I personally have never seen these in the wild. All I've read is they have performance issues left and right. Basically, you take two tables with one column in common, and that column has a cluster index on it.
These indexes are used when creating custom indextypes for user defined datatypes.
These are new in 11g. They are created as a normal index, but invisible to the cost based optimizer. This can allow you to test out performance of large queries, without impacting the live running application.
virtual (no segment) indexes
Another tool for the testers and developers. They allow you to test new indexes and their effect on query plans, without actually building them. On gigabyte tables, the index build can be very resource intensive, and take a lot of time. See also the Virtual Index Wizard of OEM.
There are other types of indexes as well, such as Oracle TEXT for indexing CLOB or other large text data, and Oracle Spatial. Investigation of those is left as an exercise to the reader.
It's All About the Optimizer
Having worked extensively with MySQL, and some other databases, I can tell you it is not Oracle's user-friendliness that makes it the world leader. I could go digress on this point, but primarily Oracle's bread and butter is it's optimizer. This is the special sauce. And it keeps getting better and better. There are whole books written on the topic of the Oracle's CBO (Cost Based Optimizer) discussing hints (comments embedded in SQL to push the optimizer one way or another), strategies for analyzing your tables and indexes, and histograms for those finicky columns where data distribution is not balanced.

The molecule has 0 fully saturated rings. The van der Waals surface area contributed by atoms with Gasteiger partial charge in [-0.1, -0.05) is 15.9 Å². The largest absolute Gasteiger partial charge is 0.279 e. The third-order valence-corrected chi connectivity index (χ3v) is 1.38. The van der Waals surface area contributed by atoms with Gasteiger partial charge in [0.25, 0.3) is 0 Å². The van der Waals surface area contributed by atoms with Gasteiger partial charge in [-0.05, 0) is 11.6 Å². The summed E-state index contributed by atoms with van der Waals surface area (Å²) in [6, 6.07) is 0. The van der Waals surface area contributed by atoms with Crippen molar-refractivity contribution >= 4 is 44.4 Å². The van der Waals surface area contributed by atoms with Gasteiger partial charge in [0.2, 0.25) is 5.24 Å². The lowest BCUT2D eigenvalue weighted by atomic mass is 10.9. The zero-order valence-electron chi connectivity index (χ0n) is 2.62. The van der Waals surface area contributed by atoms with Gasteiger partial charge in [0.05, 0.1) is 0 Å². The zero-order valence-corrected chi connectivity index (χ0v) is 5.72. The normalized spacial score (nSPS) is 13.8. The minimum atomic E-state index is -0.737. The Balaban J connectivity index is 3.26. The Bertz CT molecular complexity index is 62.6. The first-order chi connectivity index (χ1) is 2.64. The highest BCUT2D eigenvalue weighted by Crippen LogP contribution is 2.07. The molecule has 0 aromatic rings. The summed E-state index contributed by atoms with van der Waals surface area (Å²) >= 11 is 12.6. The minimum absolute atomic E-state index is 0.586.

Besides keeping your statistics up to date, you'll want to always test your new queries. Use the explain plan mechanism, and optimize to reduce overall I/O and computational sorting and merging of data, and you will be on the path to better performance.
Although the Oracle landscape of index types can be intimidating, there are really only a few that you'll use most often day-to-day. Furthermore, the optimizer has gotten so good that despite what the naysayers may go on about; on the whole Oracle is good at getting your data efficiently. That doesn't mean you don't need to tune your SQL, but it does mean if you keep your statistics up to date, and ask Oracle for the minimal dataset you need, it'll probably get it for you lickety-split!